Identifying or analyzing calories requirement among different patients will be based on their current energy levels and their current weight. For an adult who has normal daily activities, a calorie requirement of 40 kcal/kg or 20 kcal/lb. per day is recommended. Emphasis should be put on maintaining a consistent day-to-day carbohydrate intake at snacks and meals. Carbohydrates have the greatest impact on glycemia. Maintaining a food diary can help identify areas of weakness and how to prepare better meals or menu plans. It is strongly recommended that diabetic patients take the same amount of fiber in their diet as the people who are not diabetic. It is suggested that patients increase their amounts of fiber to approximately 50 grams per day in their diet. Soluble and insoluble globular fiber delay glucose uptake in the body and weaken the post-prandial serum glucose peak (Kemp, 2011). They also help to lower the elevated triglyceride levels, which mostly leads to uncontrolled diabetes.

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The discussion of diet management should also include discussion of alcohol consumption. Provisions concerning drinking of alcohol that apply to people who are not diabetic also relate to people with diabetes. Refraining from alcohol consumption should be prescribed for patients who previously had problems related to alcohol abuse or misuse (Pichert, Nowacek & American Association of Diabetes Educators, 2004). This is especially important during pregnancy and for patients with other medical conditions, such pancreatitis and elevated triglycerides. The effects of alcohol on blood glucose levels depend on the total volume of alcohol consumed and the food intake.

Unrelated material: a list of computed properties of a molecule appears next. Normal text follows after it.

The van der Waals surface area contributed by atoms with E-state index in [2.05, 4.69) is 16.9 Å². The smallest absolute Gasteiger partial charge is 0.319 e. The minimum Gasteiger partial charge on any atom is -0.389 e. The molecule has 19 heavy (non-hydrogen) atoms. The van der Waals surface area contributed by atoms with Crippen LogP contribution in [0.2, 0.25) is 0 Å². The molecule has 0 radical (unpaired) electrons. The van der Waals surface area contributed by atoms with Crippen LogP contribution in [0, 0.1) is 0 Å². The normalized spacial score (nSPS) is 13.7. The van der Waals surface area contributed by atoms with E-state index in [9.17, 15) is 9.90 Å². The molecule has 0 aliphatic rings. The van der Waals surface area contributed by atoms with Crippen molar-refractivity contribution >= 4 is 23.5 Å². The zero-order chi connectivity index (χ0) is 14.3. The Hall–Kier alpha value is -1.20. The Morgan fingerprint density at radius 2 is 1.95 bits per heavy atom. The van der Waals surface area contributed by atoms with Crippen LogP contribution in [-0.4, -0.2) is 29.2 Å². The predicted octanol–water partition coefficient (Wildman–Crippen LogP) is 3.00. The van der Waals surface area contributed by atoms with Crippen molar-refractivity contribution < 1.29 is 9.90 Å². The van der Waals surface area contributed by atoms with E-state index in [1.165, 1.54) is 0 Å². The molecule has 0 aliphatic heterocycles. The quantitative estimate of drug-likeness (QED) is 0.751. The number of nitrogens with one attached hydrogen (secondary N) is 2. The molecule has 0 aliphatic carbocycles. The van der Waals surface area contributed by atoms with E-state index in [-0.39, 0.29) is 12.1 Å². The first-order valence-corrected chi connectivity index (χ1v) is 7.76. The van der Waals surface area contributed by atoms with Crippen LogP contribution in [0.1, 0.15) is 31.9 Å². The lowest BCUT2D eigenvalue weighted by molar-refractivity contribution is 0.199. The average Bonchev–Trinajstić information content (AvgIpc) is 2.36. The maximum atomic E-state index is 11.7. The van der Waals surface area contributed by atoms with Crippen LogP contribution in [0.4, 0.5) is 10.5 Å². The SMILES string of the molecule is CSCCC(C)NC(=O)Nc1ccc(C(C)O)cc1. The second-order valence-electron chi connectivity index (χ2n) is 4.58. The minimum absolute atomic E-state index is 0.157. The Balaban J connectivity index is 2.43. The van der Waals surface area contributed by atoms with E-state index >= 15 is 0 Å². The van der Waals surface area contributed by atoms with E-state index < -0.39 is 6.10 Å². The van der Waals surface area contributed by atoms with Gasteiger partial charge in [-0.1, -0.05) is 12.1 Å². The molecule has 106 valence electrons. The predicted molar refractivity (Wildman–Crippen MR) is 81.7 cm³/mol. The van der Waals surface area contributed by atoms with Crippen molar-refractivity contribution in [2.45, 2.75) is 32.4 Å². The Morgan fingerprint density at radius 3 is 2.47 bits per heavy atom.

Visual Aids and Equipment

Visual aids that will be used in this instruction plan will include a video demonstrating how to conduct the various exercises (Ansari, 2003). A projector and a laptop will also be essential to help present the PowerPoint.

Evaluation Plan

The evaluation plan will focus on monitoring behavioral changes among the patients. The main elements of evaluation will be focused on outcome measures, observational system, and process measures (Dunbar, McKeough, Somers & Mulroney, 2006). Patients will be evaluated on the basis of their behavioral and lifestyle changes. Knowledge on diabetes will also be evaluated. This instructional plan will be successful if the patients will show increased knowledge on matters related to diabetes medication (Kemp, 2011). Patients will be expected to demonstrate an understanding of the various types of food. Behavioral surveys will be conducted with an aim to identify risk behaviors among the patients. Interviews with patients will help identify if they are able to describe different food groups that can be used to manage diabetes mellitus. Instructional activities will be evaluated regarding their effectiveness (Dunbar, McKeough, Somers & Mulroney, 2006). This instruction plan for patients with diabetes can be designed and held in two sessions. However, it depends on the needs of the patients and whether they are able to make use of the material being taught (Ansari, 2003).